Profile photo of Kent CliffeKent Cliffe
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    @kent-cliffe
    Join Date: 2011
    Post Count: 110

    I would at the very least get a solicitor to look over Annexure A and explain your implications. If for any reason you could be hold to account in the contract it would be easier settling out of court rather then allowing it to progress (this is not advice). That is if there is anyway the buyer could due money.

    However, if the solicitor believes you are safe (which is often very hard to be 100% sure) then be assertive. 

    P.S. Explain to the solicitor about the concessions you have made to him already. You wouldn’t want to do anything that could have implications.

    Profile photo of DerekDerek
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    @derek
    Join Date: 2004
    Post Count: 3,544

    Some people get off trying to bash and bully their way forward without consideration of others and these people could be using this strategy to cover up for their mistake. Reading your post and without seeing your contracts I think you are safe.

    But get legal advice. Small cost big benefit – you either find out you aren't liable = no worries. You find out you are liable = work to reduce exposure.  

    Other comment – don't make any more concessions without first speaking to a legal beagle.

    Any concessions, on your part, could be construed to be acknowledgment of error on your part.

    Profile photo of aussieguy2000aussieguy2000
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    @aussieguy2000
    Join Date: 2010
    Post Count: 81

    Some people run "successful businesses" by being tight, and always trying to blame someone else, using stand-over tactics to try and get people to pay up so they can save themselves a few bucks.

    I remember when I was younger my parents rented a house from a dragon of a landlord, wealthy, well connected woman, the house had run down carpet, peeling paint and benchtops with burns that were falling apart. She initially wanted to do it up (re-carpet, repaint… not sure about the bench tops but anyway…) my mother said no need, as having four kids we would only wreck it anyway. When we moved out she tried to claim these things were caused by us, she was very demanding and very stand-over, she even sent her solicitor around to our new house demanding we pay for these things or it will end up in court. My mother dug her heels in and told him where to go and not to come to our house again, reminding him that all these items were already on the initial inspection report. Needless to say we never heard from them again, it was just a bullying stand-over tactic.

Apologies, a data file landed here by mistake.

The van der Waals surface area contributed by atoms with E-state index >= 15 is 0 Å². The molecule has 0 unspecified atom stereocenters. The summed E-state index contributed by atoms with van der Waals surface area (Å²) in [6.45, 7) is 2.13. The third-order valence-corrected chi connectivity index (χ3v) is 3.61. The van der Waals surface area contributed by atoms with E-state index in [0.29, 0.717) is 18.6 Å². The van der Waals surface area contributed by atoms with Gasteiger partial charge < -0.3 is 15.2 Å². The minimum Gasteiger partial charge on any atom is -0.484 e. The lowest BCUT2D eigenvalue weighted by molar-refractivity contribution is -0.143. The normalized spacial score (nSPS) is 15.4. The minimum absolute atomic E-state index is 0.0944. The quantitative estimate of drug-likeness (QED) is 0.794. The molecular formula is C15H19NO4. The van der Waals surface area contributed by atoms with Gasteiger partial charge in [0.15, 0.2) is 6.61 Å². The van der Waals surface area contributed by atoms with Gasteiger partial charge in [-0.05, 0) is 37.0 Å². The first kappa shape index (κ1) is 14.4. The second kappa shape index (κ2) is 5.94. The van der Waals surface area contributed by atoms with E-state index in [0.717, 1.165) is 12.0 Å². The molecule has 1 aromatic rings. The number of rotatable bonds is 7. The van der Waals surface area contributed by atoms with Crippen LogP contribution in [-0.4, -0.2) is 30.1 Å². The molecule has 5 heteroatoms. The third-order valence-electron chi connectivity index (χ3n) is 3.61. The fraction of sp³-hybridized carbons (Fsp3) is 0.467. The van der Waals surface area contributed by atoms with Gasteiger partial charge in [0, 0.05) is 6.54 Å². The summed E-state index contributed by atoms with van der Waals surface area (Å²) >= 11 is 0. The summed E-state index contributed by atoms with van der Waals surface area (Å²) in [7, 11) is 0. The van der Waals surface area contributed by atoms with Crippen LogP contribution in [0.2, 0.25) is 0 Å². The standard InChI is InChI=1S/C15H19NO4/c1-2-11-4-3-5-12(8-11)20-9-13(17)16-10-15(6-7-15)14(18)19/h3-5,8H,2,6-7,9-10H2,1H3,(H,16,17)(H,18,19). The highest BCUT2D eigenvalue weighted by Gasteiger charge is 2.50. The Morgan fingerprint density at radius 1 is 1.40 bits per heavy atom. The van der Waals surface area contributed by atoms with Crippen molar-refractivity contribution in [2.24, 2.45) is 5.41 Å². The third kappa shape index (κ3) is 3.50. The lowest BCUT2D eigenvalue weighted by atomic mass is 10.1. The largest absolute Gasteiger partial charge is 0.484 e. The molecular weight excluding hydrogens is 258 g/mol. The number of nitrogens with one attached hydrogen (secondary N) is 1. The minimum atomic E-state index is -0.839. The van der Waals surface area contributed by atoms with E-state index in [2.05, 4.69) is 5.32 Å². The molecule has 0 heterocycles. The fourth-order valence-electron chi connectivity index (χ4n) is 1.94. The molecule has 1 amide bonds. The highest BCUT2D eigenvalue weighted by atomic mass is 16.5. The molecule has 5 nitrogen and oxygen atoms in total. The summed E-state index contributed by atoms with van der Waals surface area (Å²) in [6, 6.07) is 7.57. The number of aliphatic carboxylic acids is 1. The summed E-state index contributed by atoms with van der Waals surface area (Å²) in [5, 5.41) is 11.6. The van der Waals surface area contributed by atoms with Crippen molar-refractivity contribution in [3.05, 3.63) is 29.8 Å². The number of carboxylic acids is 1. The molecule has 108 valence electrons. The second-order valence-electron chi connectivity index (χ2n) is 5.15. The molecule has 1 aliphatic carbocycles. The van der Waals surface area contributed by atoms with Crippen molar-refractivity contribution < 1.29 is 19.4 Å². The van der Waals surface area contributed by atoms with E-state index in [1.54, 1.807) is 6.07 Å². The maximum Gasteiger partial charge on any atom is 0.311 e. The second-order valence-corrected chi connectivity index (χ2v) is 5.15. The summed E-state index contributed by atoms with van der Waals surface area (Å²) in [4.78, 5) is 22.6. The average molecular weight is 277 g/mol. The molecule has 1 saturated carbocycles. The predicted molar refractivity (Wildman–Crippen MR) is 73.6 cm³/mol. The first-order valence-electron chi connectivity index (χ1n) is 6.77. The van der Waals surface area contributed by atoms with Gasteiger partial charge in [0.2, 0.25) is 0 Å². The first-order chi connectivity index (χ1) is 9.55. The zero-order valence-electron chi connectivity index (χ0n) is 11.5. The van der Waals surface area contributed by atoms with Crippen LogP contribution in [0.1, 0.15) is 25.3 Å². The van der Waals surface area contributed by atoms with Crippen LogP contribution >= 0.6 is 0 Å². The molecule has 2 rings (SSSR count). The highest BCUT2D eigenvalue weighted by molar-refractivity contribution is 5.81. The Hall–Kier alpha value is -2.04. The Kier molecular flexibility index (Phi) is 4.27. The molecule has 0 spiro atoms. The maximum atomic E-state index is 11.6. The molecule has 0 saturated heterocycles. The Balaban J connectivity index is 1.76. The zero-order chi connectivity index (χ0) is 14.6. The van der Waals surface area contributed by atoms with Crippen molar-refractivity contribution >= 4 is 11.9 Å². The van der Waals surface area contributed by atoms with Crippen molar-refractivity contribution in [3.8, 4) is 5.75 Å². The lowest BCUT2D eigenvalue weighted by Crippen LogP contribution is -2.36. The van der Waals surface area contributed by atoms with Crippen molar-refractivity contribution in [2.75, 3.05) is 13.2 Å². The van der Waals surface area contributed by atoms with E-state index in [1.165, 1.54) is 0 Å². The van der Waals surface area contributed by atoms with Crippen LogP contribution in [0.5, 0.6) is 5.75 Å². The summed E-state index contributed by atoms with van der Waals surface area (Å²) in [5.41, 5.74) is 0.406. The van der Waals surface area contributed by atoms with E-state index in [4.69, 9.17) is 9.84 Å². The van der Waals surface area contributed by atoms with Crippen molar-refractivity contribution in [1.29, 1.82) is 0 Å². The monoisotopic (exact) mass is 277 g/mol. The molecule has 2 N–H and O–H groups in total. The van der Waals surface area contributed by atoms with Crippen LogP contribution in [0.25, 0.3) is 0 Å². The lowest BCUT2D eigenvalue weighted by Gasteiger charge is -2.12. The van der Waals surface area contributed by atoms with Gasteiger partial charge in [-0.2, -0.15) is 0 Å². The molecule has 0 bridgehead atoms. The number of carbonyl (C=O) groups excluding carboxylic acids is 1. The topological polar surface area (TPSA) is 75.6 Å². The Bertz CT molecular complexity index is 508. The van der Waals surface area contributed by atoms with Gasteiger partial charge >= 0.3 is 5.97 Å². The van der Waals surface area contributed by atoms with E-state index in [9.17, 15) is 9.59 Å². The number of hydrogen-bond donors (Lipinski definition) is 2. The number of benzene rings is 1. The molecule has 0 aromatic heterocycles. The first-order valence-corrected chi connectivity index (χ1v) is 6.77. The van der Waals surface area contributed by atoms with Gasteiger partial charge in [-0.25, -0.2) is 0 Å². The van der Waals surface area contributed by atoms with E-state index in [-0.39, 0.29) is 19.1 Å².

My point being if you have a contract that says that if it isn't working on the day of settlement monies will be held to pay for it, and no monies were held back, then the items must have been working… the new owners have to prove that it wasn't working the day of settlement, and no compo would be payable as they had up to five days before settlement to tell you these items needed repairing…

    A few minor appliances not working would never hold up in court, seek legal advise if you wish, however I would tell them and the REA to not contact me again and to have their solicitor provide to me where the breach of contract occurred…

    mattnz
    Participant
    @mattnz
    Join Date: 2007
    Post Count: 574

    $2.6 million unrenovated property, that cant rent for $400 per week!! Surely they haven’t purchased to rent out anyway. I bet you don’t see any advertisements for renting the property coming up. They must plan a development themselves and are just trying it on.

    Profile photo of ALF1ALF1
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    @alf1
    Join Date: 2011
    Post Count: 237

    You have met all your legal obligations under the terms of a WA Real Estate Sale's Contract – you owe the purchaser nothing. You tell this ignoramous purchaser that you have sought legal advice and the advice is this: you (purchaser) ignored your rights as outlined in the pre-settlement contract so "caveat emptor" or "buyer beware". Oh, and remind YOUR real estate agent that acted legally for YOU that he/she has a fiduciary duty of care to protect YOU and could possibly face litigation themselves for possible breaches under the Privacy Act 1988. You may also have legal recourse against both the Real Estate Agent and the Purchaser for Tort Damages for work you have already completed that could be argued in court were completed under duress.Call the Purchasers bluff because that is all it is!